Dollar pauses ahead of Fed rate decision
SINGAPORE – The dollar was broadly flat against major currencies on Wednesday after easing in the previous session following U.S. data that showed moderating wage pressure, with investors keenly awaiting the conclusion of a Federal Reserve policy meeting.
The U.S. central bank is expected to raise interest rates by 25 basis points later on Wednesday, but Fed Chair Jerome Powell’s press conference is likely to take the spotlight as traders attempt to gauge how long the Fed is likely to stay hawkish.
The dollar index, which measures the U.S. currency against six major peers, fell 0.029 percent to 102.060. It slipped 0.16 percent in the previous session, in part because of a report showing U.S. labor costs had increased in the fourth quarter at their slowest pace in a year.
The index has fallen for four straight months. As investors price in the Fed reaching the end of its rate-hike cycle, the index is far from the 20-year high of 114.78 it touched on Sept. 28.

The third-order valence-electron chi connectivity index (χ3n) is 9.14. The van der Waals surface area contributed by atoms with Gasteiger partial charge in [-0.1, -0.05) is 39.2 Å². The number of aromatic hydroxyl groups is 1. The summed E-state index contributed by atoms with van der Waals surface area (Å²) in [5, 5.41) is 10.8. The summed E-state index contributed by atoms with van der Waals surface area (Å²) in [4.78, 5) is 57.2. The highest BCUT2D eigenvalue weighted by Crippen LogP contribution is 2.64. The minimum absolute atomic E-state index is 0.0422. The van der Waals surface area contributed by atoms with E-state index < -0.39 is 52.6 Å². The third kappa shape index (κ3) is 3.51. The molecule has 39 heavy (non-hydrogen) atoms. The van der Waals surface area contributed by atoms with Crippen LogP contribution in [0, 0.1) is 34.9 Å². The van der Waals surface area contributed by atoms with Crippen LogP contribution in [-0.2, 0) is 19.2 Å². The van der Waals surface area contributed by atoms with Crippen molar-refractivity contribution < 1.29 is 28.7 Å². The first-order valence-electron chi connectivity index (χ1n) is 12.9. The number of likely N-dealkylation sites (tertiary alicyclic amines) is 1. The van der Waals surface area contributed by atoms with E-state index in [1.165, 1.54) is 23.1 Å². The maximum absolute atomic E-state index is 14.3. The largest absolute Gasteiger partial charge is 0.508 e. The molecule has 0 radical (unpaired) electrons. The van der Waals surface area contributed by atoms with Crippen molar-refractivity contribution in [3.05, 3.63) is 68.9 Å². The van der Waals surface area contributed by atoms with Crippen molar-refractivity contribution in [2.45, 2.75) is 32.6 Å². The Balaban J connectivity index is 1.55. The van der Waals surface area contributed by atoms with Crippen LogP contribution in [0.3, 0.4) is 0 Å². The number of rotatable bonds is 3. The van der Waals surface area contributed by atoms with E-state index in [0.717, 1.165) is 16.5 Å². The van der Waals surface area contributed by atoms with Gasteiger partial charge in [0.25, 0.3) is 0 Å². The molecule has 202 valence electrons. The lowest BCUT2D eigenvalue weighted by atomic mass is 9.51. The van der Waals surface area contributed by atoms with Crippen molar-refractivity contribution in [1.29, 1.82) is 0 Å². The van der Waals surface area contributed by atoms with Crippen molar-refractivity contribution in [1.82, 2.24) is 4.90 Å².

Investor attention this week will also be on the monetary path taken by European Central Bank and Bank of England, each of which is expected to raise interest rates by 50 basis points on Thursday.
The euro was down 0.03 percent to $1.0859, while sterling was last trading at $1.231, down 0.08 percent on the day.
The Japanese yen strengthened 0.10 percent versus the greenback at 129.98 per dollar.
Prices of Fed funds futures imply the Fed’s benchmark rate will peak at 4.91% in June, up from 4.33 percent, then fall to 4.48 percent by December.
“Recent progress on inflation has encouraged market participants to expect the Fed to quickly pivot from interest rate hikes to interest rate cuts,” said Carol Kong, currency strategist at Commonwealth Bank of Australia.
Since signs of labour market loosening were limited, the Fed would likely pair a smaller rate hike this week with hawkish communication, she said. “The U.S. dollar can in turn enjoy a brief rally if markets reassess their expectations for a quick FOMC pivot.”
The Fed increased interest rates by 50 basis points in December after four successive 75 bps rate hikes. It said then that interest rates might need to be higher for longer to tame inflation.
“The expectations of a soft landing have picked up since the start of the year, relative to the rising recession bets seen in second half of last year,” Saxo Markets strategists said.
“There is some reason to believe that Powell and team may be aiming to lengthen the hiking cycle in order to buy more time to assess both the incoming data and the impact of their previous aggressive rate hikes.”
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